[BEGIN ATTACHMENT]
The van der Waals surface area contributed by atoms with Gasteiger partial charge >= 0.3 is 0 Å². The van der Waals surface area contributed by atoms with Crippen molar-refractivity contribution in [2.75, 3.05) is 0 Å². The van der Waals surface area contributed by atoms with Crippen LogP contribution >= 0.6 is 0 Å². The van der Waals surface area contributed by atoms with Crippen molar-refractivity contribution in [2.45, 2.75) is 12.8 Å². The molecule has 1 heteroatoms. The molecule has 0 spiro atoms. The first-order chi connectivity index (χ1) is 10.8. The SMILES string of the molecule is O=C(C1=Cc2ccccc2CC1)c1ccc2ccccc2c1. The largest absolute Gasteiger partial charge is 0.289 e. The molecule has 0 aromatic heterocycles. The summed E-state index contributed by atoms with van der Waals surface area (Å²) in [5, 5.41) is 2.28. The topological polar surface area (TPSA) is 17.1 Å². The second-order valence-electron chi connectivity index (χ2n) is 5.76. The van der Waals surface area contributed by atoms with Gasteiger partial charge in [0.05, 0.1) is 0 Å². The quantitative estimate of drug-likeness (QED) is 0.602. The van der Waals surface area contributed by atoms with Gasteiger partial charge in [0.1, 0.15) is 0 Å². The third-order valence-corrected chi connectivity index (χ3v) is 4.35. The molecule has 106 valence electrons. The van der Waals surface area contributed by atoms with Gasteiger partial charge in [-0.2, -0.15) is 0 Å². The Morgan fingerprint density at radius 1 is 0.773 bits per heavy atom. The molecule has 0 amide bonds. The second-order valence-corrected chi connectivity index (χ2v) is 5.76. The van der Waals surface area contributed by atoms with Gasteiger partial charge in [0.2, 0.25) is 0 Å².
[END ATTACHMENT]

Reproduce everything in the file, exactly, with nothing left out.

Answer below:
The van der Waals surface area contributed by atoms with Gasteiger partial charge >= 0.3 is 0 Å². The van der Waals surface area contributed by atoms with Crippen molar-refractivity contribution in [2.75, 3.05) is 0 Å². The van der Waals surface area contributed by atoms with Crippen LogP contribution >= 0.6 is 0 Å². The van der Waals surface area contributed by atoms with Crippen molar-refractivity contribution in [2.45, 2.75) is 12.8 Å². The molecule has 1 heteroatoms. The molecule has 0 spiro atoms. The first-order chi connectivity index (χ1) is 10.8. The SMILES string of the molecule is O=C(C1=Cc2ccccc2CC1)c1ccc2ccccc2c1. The largest absolute Gasteiger partial charge is 0.289 e. The molecule has 0 aromatic heterocycles. The summed E-state index contributed by atoms with van der Waals surface area (Å²) in [5, 5.41) is 2.28. The topological polar surface area (TPSA) is 17.1 Å². The second-order valence-electron chi connectivity index (χ2n) is 5.76. The van der Waals surface area contributed by atoms with Gasteiger partial charge in [0.05, 0.1) is 0 Å². The quantitative estimate of drug-likeness (QED) is 0.602. The van der Waals surface area contributed by atoms with Gasteiger partial charge in [0.1, 0.15) is 0 Å². The third-order valence-corrected chi connectivity index (χ3v) is 4.35. The molecule has 106 valence electrons. The van der Waals surface area contributed by atoms with Gasteiger partial charge in [-0.2, -0.15) is 0 Å². The Morgan fingerprint density at radius 1 is 0.773 bits per heavy atom. The molecule has 0 amide bonds. The second-order valence-corrected chi connectivity index (χ2v) is 5.76. The van der Waals surface area contributed by atoms with Gasteiger partial charge in [0.2, 0.25) is 0 Å².